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The Challenge of the Cost of Revival

Devotional Thought of the Day:

“O LORD God of our ancestors, you rule in heaven over all the nations of the world. You are powerful and mighty, and no one can oppose you. 7† You are our God. When your people Israel moved into this land, you drove out the people who were living here and gave the land to the descendants of Abraham, your friend, to be theirs forever. 8 They have lived here and have built a temple to honor you, knowing 9 that if any disaster struck them to punish them—a war,d an epidemic, or a famine—then they could come and stand in front of this Temple where you are worshiped. They could pray to you in their trouble, and you would hear them and rescue them. 2 Chron. 20:6-9

If I had to choose between a wounded Church that goes out onto the streets and a sick withdrawn Church, I would definitely choose the first.
Between a rugged Church coming out to the streets and a Church sick of self-referential narcissism, without doubt, I prefer the first.
When the Church does not walk, she falls apart like a sandcastle
.

The Lord requires us to go to the end of our misery, our poverty, our sin when we are before the Most Blessed Sacrament. Being poor, this is our title of nobility.

Perfect Churches don’t need revival, so they do not see it happen. The same goes for people who have it all together, whose lives are not crushed by sin, who have no worry about death, who never had to deal with temptation, or struggle with demonic activity.

Of course, the only churches and eople that are that good are those who are already in the God’s presence.

The rest of our churches are wounded and broken. Their people are not prim and proper, but are worn down, and look and smell like they’ve just finished a 10 hike in the mountains and desperately need a bath, a showed, and manybe another bath.

It may seem counter-intuitive, but a church that is about to undergo revival, a person who about to experience God’s ability to transform them must be in the mdist of their misery, they must address their spiritual poverty. For there, they can cry out to God, in the place where He has set aside to remind them He is with them, they He is patient and desires to transform us.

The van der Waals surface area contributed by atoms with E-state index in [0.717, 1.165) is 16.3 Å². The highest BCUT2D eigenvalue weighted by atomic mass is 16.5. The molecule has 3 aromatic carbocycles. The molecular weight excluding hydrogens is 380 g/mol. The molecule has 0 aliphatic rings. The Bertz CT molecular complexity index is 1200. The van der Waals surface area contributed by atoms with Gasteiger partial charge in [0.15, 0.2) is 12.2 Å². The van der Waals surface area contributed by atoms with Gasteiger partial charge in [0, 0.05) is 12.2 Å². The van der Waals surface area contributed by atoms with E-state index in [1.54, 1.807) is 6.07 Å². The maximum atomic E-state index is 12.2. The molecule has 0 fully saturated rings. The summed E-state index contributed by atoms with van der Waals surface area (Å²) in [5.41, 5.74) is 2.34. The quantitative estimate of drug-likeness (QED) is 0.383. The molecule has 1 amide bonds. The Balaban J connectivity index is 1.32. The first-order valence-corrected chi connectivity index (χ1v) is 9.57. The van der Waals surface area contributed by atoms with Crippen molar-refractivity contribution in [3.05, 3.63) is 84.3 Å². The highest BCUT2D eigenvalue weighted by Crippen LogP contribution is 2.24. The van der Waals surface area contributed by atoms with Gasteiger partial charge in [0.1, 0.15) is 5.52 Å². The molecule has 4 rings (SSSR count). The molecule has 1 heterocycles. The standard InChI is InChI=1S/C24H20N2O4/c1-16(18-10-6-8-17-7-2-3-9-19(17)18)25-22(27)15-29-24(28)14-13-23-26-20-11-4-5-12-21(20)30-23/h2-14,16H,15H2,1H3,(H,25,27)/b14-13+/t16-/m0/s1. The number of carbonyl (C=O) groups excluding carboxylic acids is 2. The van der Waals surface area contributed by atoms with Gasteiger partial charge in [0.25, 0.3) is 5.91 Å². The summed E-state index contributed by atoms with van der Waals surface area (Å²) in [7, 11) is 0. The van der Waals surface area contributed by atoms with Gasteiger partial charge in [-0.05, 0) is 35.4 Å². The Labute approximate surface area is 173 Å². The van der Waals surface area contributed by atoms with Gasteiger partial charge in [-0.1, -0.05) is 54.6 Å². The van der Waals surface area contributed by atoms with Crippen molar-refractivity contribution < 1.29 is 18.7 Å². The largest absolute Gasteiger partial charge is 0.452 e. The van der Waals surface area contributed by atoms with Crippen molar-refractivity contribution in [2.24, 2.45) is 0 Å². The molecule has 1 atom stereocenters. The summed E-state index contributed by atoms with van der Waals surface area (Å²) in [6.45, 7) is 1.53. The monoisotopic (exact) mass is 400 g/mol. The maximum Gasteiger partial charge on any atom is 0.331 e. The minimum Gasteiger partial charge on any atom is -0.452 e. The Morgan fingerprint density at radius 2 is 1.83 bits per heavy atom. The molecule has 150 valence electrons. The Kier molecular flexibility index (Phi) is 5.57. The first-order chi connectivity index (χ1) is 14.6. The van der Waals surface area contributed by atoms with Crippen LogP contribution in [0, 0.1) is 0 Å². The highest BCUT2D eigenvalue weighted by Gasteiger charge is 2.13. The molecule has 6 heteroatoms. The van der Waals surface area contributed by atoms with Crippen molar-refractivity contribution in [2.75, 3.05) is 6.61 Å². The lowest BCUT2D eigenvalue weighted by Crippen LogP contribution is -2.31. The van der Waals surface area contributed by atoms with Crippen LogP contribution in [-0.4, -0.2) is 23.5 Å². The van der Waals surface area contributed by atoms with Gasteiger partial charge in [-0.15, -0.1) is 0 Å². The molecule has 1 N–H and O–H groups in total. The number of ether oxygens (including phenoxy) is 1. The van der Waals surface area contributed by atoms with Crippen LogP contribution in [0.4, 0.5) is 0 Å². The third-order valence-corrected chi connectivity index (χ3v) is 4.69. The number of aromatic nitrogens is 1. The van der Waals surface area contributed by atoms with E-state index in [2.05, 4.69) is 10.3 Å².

For as we cry out, we begin to see the reality of His rescue, we being to see the salvation that He has promised is not far off, but that we are in the midst of it.

He will hear us.

For it is the Holy Spirit who moves us to call upon Him, to reach out, only to find He’s been there all the time.

And in awe at His work, His patience, His love, we find the life He has created us to live. A life that is not static, a life that findss meaning in revealing His love to others.

A life that llives for the moment when another person, or another community realizes that God is with them.

Lord, help us learn to stop hiding from our brokenness, but tather let you heal and restore us. AMEN!

Pope Francis. (2013). A Year with Pope Francis: Daily Reflections from His Writings. (A. Rossa, Ed.) (p. 185). New York; Mahwah, NJ; Toronto, ON: Paulist Press; Novalis.

Buttet, N. (2012). The Eucharist, Adoration and Healing. In A. Reid (Ed.), From Eucharistic Adoration to Evangelization (p. 123). London; New York: Burns & Oates.

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